Fifty-one years. That’s how long they were married before the wife died late last year. In the months since, he’s struggled, attempting to understand his place in this world. His adult children have wrapped their arms around him and included him in every aspect of their lives so he’s rarely at a loss for something to do … but he’s lonely. Female friends have invited him out – dinner, dancing, movies and he’s gone a time or two, but then the realization overpowers him … even in the company of others, he suffers from loneliness.
For this man (whom I met today), his struggle with loneliness is complicated because his wife was housebound and eventually bedridden for several years with him as her sole caretaker. The routine he’d adopted created a familiar pattern and meaning for his world. However, as he’s navigated the last ten months, the loss of pattern thrusts him into meaninglessness. Whatever efforts he’d made to care for his wife during her illness, he did so for her benefit. Today, like a rudderless boat, his striving seems without clear direction. When he was telling us about his present pain, tears came to his eyes and the rest of us sharing lunch with him were deeply moved by his obvious suffering.
Sometimes the world simply doesn’t make sense. We can live with someone for fifty years or more and their habits and actions can be endearing (at certain times) as well as exasperating (at other times) but their absence – especially the suffocating separation of death – is so jarring, it causes a wrenching amputation unlike anything else we’re ever likely to experience!
One of the tattered books in my library is a paperback edition of Sheldon Vanauken’s award-winning bestseller, A Severe Mercy. I made brief mention of the book in my post on November 13th. This picture (to the left) is my copy, torn spine, stained and yellowed pages. Inside, there are markings, personal notes and key observations underlined in red. (Reading a book for me is usually a shared experience, a conversation between the author and myself. My interaction with the book is my response.)
This treasured book unfolds the love story of the author and a woman named “Davy.” (If you’d like additional biography for Vanauken, the Wikipedia entry provides numerous details I will urge you to read there.) Reading the book itself is actually the preferable choice.
A Severe Mercy invites you into the lives and world of two young people (both born in 1914 and now deceased) who experienced a love so passionate, they agreed to live an inseparable life (not two distinct though complementary lives) and wall themselves off from any and all experiences they could not share together. (Hence, they agreed not to have children because Vanauken couldn’t experience childbirth as Davy could.) They called this united front, this no-secrets, inviolable bond of oneness The Shining Barrier.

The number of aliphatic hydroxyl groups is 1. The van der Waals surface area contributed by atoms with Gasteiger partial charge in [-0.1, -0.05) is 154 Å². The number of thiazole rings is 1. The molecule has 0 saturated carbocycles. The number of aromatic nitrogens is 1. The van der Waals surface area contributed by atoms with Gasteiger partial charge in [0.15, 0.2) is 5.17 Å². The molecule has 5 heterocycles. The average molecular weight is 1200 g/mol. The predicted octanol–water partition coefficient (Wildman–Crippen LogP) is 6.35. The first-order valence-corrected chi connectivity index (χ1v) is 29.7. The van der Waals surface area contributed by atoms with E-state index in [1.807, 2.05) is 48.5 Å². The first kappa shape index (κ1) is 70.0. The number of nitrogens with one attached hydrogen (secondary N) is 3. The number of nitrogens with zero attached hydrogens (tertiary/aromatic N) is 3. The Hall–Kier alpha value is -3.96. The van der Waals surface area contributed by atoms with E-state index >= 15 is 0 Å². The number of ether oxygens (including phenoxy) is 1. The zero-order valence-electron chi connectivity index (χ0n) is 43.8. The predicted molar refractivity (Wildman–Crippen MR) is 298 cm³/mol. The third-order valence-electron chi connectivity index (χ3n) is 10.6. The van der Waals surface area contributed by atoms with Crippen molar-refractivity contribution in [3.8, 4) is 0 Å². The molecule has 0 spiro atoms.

Aside: Throughout the ages, couples have always believed the love they shared was so deep, so passionate … the phrase that comes to mind is “no one has ever loved like this before.” Call me a cynic (realist) but this kind of naiveté often makes me chuckle.
Still, I didn’t laugh when I read this book. I think many couples believe their love stands uniquely above all others … and tothem, it does. But just to them.
In my first reading of Vanauken’s book, I excused that aspect of their story. Written from his perspective, there’s no question he loved Davy deeply. Presumably, she felt the same. The intensity of their feelings for one another is evident throughout and the reader understands keenly how knit together their lives were. Vanauken poignantly communicates both his love for Davy, the betrayal he felt when The Shining Barrier was first breached, and the grief they were forced to acknowledge (as Davy’s health deteriorated).
The book contains a number of sonnets written by Vanauken. But a rondeau he wrote shows the serious commitment these lovers had to The Shining Barrier that represented their love. Because the pair enjoyed sailing, they agreed to end their lives together. This poem reflects that aim.
IF THIS BE ALL
If this be all to glorify The end of love and to deny The parting that alone we fear − When wasted days for one draw near, Surrender them without a sigh −
We’ll sail, then, seawards, you and I, And sink our ship and so we’ll die Still, still together, oh my dear! If this be all.
In light we loved in days gone by; As darkness shudders down the sky We’ll plight again, and death − austere Dark minister − shall wed us here, Together under night to lie, If this be all.
As often happens though, things changed. The Shining Barrier lost its radiance.
Beyond Vanauken’s fine narrative, their correspondence with C. S. Lewis makes the narrative all the more compelling. Lewis delivers clarity and compassion as the young couple wrestles with issues of life and death, joy for what they’ve shared, wrath and sorrow for a life and love abruptly cut short. Lewis is both teacher and confidant, a minister of empathy and grace. He is the gentle master who reminds that the cloak of temporality we grow so tired of in this world provokes our inconsolable longing for eternity, the world for which we were created.
Read the book. Then read it again. I hope my post hasn’t provided details that would discourage you from actually reading the book itself. It is a great read.